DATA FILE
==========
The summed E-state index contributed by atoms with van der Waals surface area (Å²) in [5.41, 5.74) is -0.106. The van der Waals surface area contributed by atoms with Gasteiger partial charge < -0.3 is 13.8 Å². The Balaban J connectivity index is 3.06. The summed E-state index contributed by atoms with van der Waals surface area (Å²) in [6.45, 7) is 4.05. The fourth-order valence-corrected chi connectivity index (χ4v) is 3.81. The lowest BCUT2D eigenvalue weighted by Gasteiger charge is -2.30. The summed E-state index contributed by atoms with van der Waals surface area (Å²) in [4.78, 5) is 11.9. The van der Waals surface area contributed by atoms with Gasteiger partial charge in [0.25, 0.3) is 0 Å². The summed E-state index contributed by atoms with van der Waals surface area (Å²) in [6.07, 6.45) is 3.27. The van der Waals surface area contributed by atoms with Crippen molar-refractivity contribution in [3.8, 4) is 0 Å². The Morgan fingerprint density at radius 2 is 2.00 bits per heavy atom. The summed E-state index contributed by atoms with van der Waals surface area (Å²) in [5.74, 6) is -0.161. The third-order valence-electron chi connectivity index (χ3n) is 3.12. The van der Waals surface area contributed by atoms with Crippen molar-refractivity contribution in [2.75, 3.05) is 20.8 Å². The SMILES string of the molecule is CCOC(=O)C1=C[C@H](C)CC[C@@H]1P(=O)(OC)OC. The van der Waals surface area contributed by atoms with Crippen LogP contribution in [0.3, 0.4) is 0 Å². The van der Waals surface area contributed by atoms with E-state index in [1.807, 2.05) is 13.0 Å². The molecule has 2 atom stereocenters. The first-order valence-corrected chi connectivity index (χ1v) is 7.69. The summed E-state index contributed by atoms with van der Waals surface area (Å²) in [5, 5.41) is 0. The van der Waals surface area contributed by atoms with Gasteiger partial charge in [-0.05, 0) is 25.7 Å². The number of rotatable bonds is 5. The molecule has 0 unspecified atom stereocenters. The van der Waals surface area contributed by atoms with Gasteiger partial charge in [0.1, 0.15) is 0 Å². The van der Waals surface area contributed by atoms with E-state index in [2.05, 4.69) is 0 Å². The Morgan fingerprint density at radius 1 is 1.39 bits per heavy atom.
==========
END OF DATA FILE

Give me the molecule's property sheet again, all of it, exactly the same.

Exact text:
The summed E-state index contributed by atoms with van der Waals surface area (Å²) in [5.41, 5.74) is -0.106. The van der Waals surface area contributed by atoms with Gasteiger partial charge < -0.3 is 13.8 Å². The Balaban J connectivity index is 3.06. The summed E-state index contributed by atoms with van der Waals surface area (Å²) in [6.45, 7) is 4.05. The fourth-order valence-corrected chi connectivity index (χ4v) is 3.81. The lowest BCUT2D eigenvalue weighted by Gasteiger charge is -2.30. The summed E-state index contributed by atoms with van der Waals surface area (Å²) in [4.78, 5) is 11.9. The van der Waals surface area contributed by atoms with Gasteiger partial charge in [0.25, 0.3) is 0 Å². The summed E-state index contributed by atoms with van der Waals surface area (Å²) in [6.07, 6.45) is 3.27. The van der Waals surface area contributed by atoms with Crippen molar-refractivity contribution in [3.8, 4) is 0 Å². The Morgan fingerprint density at radius 2 is 2.00 bits per heavy atom. The summed E-state index contributed by atoms with van der Waals surface area (Å²) in [5.74, 6) is -0.161. The third-order valence-electron chi connectivity index (χ3n) is 3.12. The van der Waals surface area contributed by atoms with Crippen molar-refractivity contribution in [2.75, 3.05) is 20.8 Å². The SMILES string of the molecule is CCOC(=O)C1=C[C@H](C)CC[C@@H]1P(=O)(OC)OC. The van der Waals surface area contributed by atoms with Crippen LogP contribution in [0.3, 0.4) is 0 Å². The van der Waals surface area contributed by atoms with E-state index in [1.807, 2.05) is 13.0 Å². The molecule has 2 atom stereocenters. The first-order valence-corrected chi connectivity index (χ1v) is 7.69. The summed E-state index contributed by atoms with van der Waals surface area (Å²) in [5, 5.41) is 0. The van der Waals surface area contributed by atoms with Gasteiger partial charge in [-0.05, 0) is 25.7 Å². The number of rotatable bonds is 5. The molecule has 0 unspecified atom stereocenters. The van der Waals surface area contributed by atoms with Gasteiger partial charge in [0.1, 0.15) is 0 Å². The van der Waals surface area contributed by atoms with E-state index in [2.05, 4.69) is 0 Å². The Morgan fingerprint density at radius 1 is 1.39 bits per heavy atom.